Growth is not just about numbers but also about maturation, consciousness and empowerment. But numbers are important. Without ‘mass,’ not in the Roman Catholic sense, our impact will be small.
Shoghi Effendi has assured Bahá’ís that growth is the answer to fulfilling the potentialities of our Administrative Order:
The problems which confront the believers at the present time, whether social, spiritual, economic or administrative, will be gradually solved as the number and the resources of the friends multiply and their capacity for service … develops.
(Quoted in Building Momentum: page 16)
The Universal House of Justice has stated:
A massive expansion of the Bahá’í community must be achieved far beyond all past records . . . . . The need for this is critical, for without it the laboriously erected agencies of the Administrative Order will not be provided the scope to be able to develop and adequately demonstrate their inherent capacity to minister to the crying needs of humanity in its hour of deepening despair.
(Building Momentum: page 17)
The purpose of growth is to meet the crying needs of humanity. It is not for its own sake. And it doesn’t just mean more Bahá’ís. It does not mean serving people in order to induce them to become Bahá’ís. It means seeking to empower them to take control of their own destiny in the most creative way possible.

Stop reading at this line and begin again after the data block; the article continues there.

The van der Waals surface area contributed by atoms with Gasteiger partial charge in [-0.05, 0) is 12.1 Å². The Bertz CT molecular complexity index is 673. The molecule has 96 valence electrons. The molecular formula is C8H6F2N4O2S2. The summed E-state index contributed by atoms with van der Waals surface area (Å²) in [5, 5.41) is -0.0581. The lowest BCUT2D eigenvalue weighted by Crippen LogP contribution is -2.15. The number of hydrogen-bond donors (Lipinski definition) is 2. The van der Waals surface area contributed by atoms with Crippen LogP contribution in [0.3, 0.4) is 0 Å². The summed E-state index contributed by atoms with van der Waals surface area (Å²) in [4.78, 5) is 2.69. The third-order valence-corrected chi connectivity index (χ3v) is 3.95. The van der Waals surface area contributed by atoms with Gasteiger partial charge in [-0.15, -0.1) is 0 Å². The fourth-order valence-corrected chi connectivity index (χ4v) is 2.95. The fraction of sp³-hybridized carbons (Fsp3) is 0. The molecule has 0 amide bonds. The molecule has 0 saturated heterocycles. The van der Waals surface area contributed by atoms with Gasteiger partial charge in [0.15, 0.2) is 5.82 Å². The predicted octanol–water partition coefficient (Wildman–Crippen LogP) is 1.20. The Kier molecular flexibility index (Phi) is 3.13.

To have any hope of empowering others has meant that first we have had to find a way of empowering ourselves.
It is evident, then, that a systematic approach to training has created a way for Bahá’ís to reach out to the surrounding society, share Bahá’u’lláh’s message with friends, family, neighbours and co-workers, and expose them to the richness of His teachings. This outward-looking orientation is one of the finest fruits of the grassroots learning taking place.
(Building Momentum: page 9)
To be more outward-looking has meant that increasingly Bahá’í communities have been removing barriers: we are becoming a borderless community.
Having an ‘outward-looking orientation’ also suggests that it is important for Bahá’ís to understand more deeply the forces operating on the world stage and the solutions offered by the Revelation of Bahá’u’lláh: training has played a part in this kind of consciousness-raising as well.
Our task is to convey to seekers that we are all living in the same world, facing common trials, and striving to fulfil similar, long-held aspirations for the human race. Our expressions of solidarity with our fellow human beings must be sincerely voiced and genuinely felt.
(Building Momentum: page 19)
We have had to achieve a better understanding of what’s happening in the world to our fellow human beings. There must though be no trace of an ulterior motive in our service to humanity. Bahá’u’lláh’s powerful reminder of our common humanity is ringing in our ears:
O CHILDREN OF MEN! Know ye not why We created you all from the same dust? That no one should exalt himself over the other. Ponder at all times in your hearts how ye were created. Since We have created you all from one same substance it is incumbent on you to be even as one soul, to walk with the same feet, eat with the same mouth and dwell in the same land, that from your inmost being, by your deeds and actions, the signs of oneness and the essence of detachment may be made manifest.
(Hidden Words from the Arabic: No. 69)
We will look more closely at empowerment, capacity building and the training process in the next post.